The Bangladeshi bank stick-up men have struck again according to financial messaging service, Swift. The company has discovered malware similar to that used to steal £56 million from the Bangladesh central bank in February 2016, used on another commercial bank.
It is not yet know where this affected bank is, or if anything was stolen using the malware. The forensic examination, however, showed up some telling similarities with the previous case.
Much like the February Bangladesh job, the gang exploited the fund transfer initiation environments, bypassing the frontline security controls the bank used.
The malware targets the banks' secondary controls, in this case a PDF reader used to check statements, so the victims aren't told of the theft until as late as possible.
Swift don't believe this latest heist is the end of the campaign of high profile thefts. A Swift spokesperson wrote in a statement: “Forensic experts believe this new discovery evidences that the malware used in the earlier reported customer incident was not a single occurrence, but part of a wider and highly adaptive campaign targeting banks.”
Swift declined to comment to SC beyond its initial statement.
February's heist saw the stolen million transferred from Bangladesh Central Bank's account at the New York Federal Reserve Bank in the US to casinos in the Philippines and elsewhere.
The £56 million that was eventually stolen is only a fraction of what the attackers really tried to steal. The bank told the public on social media that the attackers made 35 separate requests from the bank's account in the NYFRB which could have reached as high as £700 million. It was a spelling mistake coupled with the number of requests made that alerted the relevant bodies to the theft.
The guilty parties were never found and there is as yet no information on who may have pulled this heist off.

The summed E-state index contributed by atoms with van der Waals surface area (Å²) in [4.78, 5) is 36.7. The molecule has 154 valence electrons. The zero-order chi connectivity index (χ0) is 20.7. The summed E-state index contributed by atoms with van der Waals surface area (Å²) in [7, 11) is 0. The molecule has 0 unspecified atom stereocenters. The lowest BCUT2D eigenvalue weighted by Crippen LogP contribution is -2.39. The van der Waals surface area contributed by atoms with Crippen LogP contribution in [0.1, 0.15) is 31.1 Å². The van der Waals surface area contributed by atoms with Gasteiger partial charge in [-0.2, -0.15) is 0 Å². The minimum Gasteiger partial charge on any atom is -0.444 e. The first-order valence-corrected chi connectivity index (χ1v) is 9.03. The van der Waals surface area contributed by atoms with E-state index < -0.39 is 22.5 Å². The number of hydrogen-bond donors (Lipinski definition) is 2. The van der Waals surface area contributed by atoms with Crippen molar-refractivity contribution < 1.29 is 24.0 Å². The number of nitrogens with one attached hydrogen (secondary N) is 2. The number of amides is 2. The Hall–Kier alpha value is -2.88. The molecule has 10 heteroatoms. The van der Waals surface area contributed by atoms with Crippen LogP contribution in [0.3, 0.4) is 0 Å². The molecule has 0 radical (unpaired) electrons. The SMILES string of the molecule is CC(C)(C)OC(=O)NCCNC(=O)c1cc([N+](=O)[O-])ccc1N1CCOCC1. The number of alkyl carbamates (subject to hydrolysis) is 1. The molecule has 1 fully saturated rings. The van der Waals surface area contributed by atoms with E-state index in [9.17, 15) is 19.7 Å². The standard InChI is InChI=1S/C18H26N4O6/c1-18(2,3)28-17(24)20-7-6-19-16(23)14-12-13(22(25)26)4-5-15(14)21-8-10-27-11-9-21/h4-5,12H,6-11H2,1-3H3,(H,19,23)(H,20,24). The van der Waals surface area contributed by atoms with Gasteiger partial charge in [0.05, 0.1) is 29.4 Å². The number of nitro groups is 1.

Matt Middleton-Leal, regional director of UK & Ireland at CyberArk, told SCMagazineUK.com, “From a cyber-security perspective, whether this latest breach was caused by hackers, insiders or a combination of the two is irrelevant to a degree."
“What matters is that, with attention and budget spend on security often too focused on the perimeter defences, big blind spots obscure what's happening inside the network. If hackers can move around somewhat freely once inside, sussing out how to circumvent transactional checks and balances and getting higher levels of enhanced access to the keys to the kingdom, then what you have spent to secure your network is wasted.”
Middleton-Leal added, “As we saw in the Bangladesh heist, a simple thing like gaining control of a printer to make sure staff didn't see fraudulent transactions meant the attack went undetected until it was too late.”
Matthias Maier, security evangelist at Splunk, told SC, “The second cyber-attack revealed by Swift in as many months is a wake-up call for banks across the globe. These are not isolated incidents. Serious investigations must follow given the custom built nature of the malware used in these attacks. It appears to have been created by someone with an intimate knowledge of how the Swift software works as well as its business processes, which is cause for concern.”
However, added Maier, “Basic system monitoring at the bank would have stopped this at the server endpoint by tracking system changes in real time, triggering alerts to analysts.”